help with sentence

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Anonymous

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which would be the correct spelling?

At $10,000 the used car is definitely (a) overpriced, (b) over-priced, (c) over priced.
 

Casiopea

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jennifer said:
which would be the correct spelling?

At $10,000 the used car is definitely (a) overpriced, (b) over-priced, (c) over priced.

Compounds come in three forms: 1. Open Compounds (over priced), 2. Hyphenated Compounds (over-priced), and 3. Solid Compounds (overpriced).

1. Use an Open Compound when the compound functions as a predicate adjective (i.e., when it follows a linking verb e.g., is, am, are, was, were) and when the second word in the compound is a past participle.

EX: The book is over priced.

=>over priced is a compound and the second word in the compound priced is a past participle, so a hyphen is not required.

2. Use a Hyphenated Compound when the compound functions as a modifier, like this,

EX: This is an over-priced book.

=>over-priced functions as an adjective. It modifies 'book'.

Source

3. Some writers will use the adjective overpriced, a Solid Compound, because it looks just like the verb overpriced, to overprice, overpricing.

In short, you need not use a hyphen with over priced. The reason being, its grammatical order is natural: it doesn't cause ambiguity.

EX: over (adverb) + priced (adjective). In English, adverb + adjective is the natural order. :wink:


All the best, :D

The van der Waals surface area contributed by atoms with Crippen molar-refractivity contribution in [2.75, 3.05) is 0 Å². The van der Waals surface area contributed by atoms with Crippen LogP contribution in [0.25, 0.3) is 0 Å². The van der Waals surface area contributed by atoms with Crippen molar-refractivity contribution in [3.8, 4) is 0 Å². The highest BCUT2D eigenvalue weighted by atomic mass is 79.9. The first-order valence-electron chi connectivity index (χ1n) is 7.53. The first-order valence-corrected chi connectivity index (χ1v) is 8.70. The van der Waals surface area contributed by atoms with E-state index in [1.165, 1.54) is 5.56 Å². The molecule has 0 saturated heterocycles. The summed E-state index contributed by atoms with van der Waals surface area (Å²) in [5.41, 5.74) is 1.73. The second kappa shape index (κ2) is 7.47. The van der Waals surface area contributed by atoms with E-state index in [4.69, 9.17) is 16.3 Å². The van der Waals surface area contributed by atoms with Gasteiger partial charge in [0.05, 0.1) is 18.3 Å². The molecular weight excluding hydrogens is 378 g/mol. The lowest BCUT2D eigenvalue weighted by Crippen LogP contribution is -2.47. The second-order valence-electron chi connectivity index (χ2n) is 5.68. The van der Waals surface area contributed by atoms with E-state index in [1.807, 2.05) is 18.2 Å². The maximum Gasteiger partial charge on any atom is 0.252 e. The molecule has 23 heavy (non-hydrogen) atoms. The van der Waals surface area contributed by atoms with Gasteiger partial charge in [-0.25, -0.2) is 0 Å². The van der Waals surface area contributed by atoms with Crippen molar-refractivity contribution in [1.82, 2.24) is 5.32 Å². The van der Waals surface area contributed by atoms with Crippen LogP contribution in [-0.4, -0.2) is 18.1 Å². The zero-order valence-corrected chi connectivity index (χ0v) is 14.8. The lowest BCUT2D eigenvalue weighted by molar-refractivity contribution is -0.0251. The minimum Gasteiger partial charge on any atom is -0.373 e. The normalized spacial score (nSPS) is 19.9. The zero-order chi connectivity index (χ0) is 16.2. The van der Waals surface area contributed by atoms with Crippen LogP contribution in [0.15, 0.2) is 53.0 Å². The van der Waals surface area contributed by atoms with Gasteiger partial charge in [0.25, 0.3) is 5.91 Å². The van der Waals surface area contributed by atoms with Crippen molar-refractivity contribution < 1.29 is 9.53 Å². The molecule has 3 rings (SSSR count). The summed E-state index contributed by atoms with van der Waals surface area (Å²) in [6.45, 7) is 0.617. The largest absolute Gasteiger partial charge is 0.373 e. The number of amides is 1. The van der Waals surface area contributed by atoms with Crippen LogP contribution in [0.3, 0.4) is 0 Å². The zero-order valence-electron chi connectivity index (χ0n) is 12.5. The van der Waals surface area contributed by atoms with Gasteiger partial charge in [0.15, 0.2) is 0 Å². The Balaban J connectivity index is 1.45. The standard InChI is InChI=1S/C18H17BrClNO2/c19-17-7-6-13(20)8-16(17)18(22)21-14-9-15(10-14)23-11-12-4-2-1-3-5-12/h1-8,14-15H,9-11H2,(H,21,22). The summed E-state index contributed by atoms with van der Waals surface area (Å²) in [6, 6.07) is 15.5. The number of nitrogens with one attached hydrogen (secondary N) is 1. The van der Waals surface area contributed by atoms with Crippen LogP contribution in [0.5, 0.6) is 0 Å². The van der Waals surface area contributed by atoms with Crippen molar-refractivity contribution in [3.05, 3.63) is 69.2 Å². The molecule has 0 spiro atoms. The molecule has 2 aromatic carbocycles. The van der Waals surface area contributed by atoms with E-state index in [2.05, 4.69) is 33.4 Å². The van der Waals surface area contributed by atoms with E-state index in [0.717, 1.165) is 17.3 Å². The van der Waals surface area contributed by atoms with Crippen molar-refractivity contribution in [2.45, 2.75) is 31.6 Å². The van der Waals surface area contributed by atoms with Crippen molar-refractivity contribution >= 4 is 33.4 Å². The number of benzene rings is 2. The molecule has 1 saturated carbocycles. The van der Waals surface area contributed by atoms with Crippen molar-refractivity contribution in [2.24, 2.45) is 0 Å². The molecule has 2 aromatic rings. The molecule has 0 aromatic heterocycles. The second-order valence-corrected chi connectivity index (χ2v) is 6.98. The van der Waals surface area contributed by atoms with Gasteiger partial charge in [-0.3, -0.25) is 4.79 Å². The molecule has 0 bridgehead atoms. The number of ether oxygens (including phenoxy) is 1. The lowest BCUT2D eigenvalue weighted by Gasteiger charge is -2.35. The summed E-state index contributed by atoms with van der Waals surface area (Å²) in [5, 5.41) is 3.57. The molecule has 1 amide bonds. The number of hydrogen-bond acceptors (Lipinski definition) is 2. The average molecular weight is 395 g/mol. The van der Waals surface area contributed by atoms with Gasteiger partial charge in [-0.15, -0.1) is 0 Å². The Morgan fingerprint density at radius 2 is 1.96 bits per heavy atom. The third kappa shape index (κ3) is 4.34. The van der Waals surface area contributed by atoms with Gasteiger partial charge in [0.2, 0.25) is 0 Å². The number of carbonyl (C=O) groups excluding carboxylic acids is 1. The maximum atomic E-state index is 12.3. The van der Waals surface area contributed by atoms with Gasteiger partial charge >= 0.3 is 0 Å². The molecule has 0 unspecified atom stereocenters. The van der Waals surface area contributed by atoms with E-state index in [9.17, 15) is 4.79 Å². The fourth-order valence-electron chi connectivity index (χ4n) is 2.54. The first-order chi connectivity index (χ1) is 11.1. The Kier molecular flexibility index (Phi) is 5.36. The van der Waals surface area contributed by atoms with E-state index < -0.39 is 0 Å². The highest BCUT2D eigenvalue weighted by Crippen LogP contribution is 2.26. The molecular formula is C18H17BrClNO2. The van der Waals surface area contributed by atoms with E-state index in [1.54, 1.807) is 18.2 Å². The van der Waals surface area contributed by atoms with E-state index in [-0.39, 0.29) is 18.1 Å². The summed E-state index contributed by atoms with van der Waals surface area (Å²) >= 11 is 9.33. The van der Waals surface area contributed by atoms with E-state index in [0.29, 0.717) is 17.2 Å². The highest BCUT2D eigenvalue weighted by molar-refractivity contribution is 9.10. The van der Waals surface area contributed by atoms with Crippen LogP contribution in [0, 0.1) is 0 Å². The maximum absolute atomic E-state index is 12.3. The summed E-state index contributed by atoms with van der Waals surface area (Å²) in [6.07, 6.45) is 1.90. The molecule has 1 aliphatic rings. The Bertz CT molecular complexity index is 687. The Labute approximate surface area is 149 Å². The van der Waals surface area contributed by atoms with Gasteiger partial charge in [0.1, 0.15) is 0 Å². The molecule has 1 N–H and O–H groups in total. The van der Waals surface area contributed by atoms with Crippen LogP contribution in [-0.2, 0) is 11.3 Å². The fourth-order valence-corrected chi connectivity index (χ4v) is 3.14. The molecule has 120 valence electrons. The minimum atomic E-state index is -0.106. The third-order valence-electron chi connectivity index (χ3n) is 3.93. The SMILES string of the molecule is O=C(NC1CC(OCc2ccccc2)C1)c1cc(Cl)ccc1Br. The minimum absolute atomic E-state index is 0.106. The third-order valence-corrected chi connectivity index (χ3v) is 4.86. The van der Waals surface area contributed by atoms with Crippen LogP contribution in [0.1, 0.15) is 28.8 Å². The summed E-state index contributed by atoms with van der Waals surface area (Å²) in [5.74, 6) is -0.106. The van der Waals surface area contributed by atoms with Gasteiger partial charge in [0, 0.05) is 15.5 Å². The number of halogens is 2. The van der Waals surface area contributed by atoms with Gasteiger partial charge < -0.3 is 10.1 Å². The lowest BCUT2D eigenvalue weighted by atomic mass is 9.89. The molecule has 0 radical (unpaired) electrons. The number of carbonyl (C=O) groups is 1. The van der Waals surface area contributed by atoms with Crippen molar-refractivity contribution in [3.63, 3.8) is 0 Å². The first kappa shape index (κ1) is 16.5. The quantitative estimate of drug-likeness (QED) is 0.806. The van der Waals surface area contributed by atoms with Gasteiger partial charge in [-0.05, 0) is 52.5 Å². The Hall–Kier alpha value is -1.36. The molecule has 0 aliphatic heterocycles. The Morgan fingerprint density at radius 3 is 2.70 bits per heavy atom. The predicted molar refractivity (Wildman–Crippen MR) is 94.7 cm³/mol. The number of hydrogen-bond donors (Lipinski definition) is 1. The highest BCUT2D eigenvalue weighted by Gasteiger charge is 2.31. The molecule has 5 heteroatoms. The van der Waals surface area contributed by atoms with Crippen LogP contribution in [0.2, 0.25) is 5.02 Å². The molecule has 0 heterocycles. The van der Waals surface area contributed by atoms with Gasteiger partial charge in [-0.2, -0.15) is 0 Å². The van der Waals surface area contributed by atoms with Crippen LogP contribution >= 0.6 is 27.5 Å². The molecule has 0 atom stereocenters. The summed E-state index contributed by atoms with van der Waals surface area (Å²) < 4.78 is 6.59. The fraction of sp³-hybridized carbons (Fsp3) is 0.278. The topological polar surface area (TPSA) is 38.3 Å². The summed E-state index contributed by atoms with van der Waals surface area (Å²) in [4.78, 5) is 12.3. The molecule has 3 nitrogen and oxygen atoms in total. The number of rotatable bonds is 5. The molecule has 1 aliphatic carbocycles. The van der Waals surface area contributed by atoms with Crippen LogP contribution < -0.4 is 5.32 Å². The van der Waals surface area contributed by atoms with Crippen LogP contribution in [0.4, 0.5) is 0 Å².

Francois

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The non-scientific Google finds 300K hits for overpriced and 140K for both "over priced" and "over-priced" together. In fact, Google suggests the former spelling when we search for "over priced"! ;)

FRC
 

Casiopea

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Francois said:
The non-scientific Google finds 300K hits for overpriced and 140K for both "over priced" and "over-priced" together. In fact, Google suggests the former spelling when we search for "over priced"! ;)

FRC

No doubt due to the 300K hits. :wink: :wink: That's how it calculates.
 

Francois

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It looks really bad to me. I'm not a big fan of the hyphenated version either, but I can tell it is correct.
My point is, why not use a simple, single word to express that idea? English is a very dynamic language, and new words or verbs can be coined if they fill a gap. I can tell 'overpriced' comes from 'over' and 'priced', so I don't see the value of the hyphen (let alone the space) there if I can do away with it.
What do you mean, nobody cares? ;)

FRC
 

Casiopea

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Francois said:
I can tell 'overpriced' comes from 'over' and 'priced', so I don't see the value of the hyphen (let alone the space) there if I can do away with it.
What do you mean, nobody cares? ;)

FRC

Well, the way it ivolves is as follows: over priced => over-priced => overpriced. The hyphen expresses close connection.

Check out this
Source. :shock:
 
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